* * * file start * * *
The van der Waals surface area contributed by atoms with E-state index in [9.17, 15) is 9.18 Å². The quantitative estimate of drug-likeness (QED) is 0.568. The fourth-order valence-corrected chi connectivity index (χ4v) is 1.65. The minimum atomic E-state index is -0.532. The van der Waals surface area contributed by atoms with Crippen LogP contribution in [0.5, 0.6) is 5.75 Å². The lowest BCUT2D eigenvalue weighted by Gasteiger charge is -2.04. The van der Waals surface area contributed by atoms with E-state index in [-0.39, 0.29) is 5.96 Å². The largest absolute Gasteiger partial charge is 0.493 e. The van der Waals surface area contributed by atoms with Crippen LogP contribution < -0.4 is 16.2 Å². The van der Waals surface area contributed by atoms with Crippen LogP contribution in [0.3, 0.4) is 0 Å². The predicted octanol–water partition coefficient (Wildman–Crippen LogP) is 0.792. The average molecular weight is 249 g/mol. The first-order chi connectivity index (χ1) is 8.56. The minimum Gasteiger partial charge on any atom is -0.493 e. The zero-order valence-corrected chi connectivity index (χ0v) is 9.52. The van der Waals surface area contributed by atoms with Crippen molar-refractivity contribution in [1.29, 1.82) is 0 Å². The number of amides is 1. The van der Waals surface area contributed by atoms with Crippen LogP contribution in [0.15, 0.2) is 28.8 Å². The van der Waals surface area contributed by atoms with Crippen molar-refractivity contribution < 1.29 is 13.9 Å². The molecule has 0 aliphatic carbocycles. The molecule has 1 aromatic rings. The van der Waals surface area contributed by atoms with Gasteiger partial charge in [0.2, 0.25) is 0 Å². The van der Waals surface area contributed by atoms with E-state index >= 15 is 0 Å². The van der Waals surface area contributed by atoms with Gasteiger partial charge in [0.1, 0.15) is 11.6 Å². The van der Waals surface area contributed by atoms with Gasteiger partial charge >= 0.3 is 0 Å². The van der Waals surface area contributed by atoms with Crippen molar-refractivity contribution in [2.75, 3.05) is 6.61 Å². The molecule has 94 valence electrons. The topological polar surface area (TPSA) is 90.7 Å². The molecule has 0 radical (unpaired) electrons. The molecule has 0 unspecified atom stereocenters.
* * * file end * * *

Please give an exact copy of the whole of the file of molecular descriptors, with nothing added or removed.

The van der Waals surface area contributed by atoms with E-state index in [9.17, 15) is 9.18 Å². The quantitative estimate of drug-likeness (QED) is 0.568. The fourth-order valence-corrected chi connectivity index (χ4v) is 1.65. The minimum atomic E-state index is -0.532. The van der Waals surface area contributed by atoms with Crippen LogP contribution in [0.5, 0.6) is 5.75 Å². The lowest BCUT2D eigenvalue weighted by Gasteiger charge is -2.04. The van der Waals surface area contributed by atoms with E-state index in [-0.39, 0.29) is 5.96 Å². The largest absolute Gasteiger partial charge is 0.493 e. The van der Waals surface area contributed by atoms with Crippen LogP contribution < -0.4 is 16.2 Å². The van der Waals surface area contributed by atoms with Crippen LogP contribution in [0.3, 0.4) is 0 Å². The predicted octanol–water partition coefficient (Wildman–Crippen LogP) is 0.792. The average molecular weight is 249 g/mol. The first-order chi connectivity index (χ1) is 8.56. The minimum Gasteiger partial charge on any atom is -0.493 e. The zero-order valence-corrected chi connectivity index (χ0v) is 9.52. The van der Waals surface area contributed by atoms with Crippen molar-refractivity contribution in [1.29, 1.82) is 0 Å². The number of amides is 1. The van der Waals surface area contributed by atoms with Crippen LogP contribution in [0.15, 0.2) is 28.8 Å². The van der Waals surface area contributed by atoms with Crippen molar-refractivity contribution < 1.29 is 13.9 Å². The molecule has 0 aliphatic carbocycles. The molecule has 1 aromatic rings. The van der Waals surface area contributed by atoms with Gasteiger partial charge in [0.2, 0.25) is 0 Å². The van der Waals surface area contributed by atoms with E-state index >= 15 is 0 Å². The van der Waals surface area contributed by atoms with Gasteiger partial charge in [0.1, 0.15) is 11.6 Å². The van der Waals surface area contributed by atoms with Gasteiger partial charge >= 0.3 is 0 Å². The van der Waals surface area contributed by atoms with Crippen molar-refractivity contribution in [2.75, 3.05) is 6.61 Å². The molecule has 94 valence electrons. The topological polar surface area (TPSA) is 90.7 Å². The molecule has 0 radical (unpaired) electrons. The molecule has 0 unspecified atom stereocenters.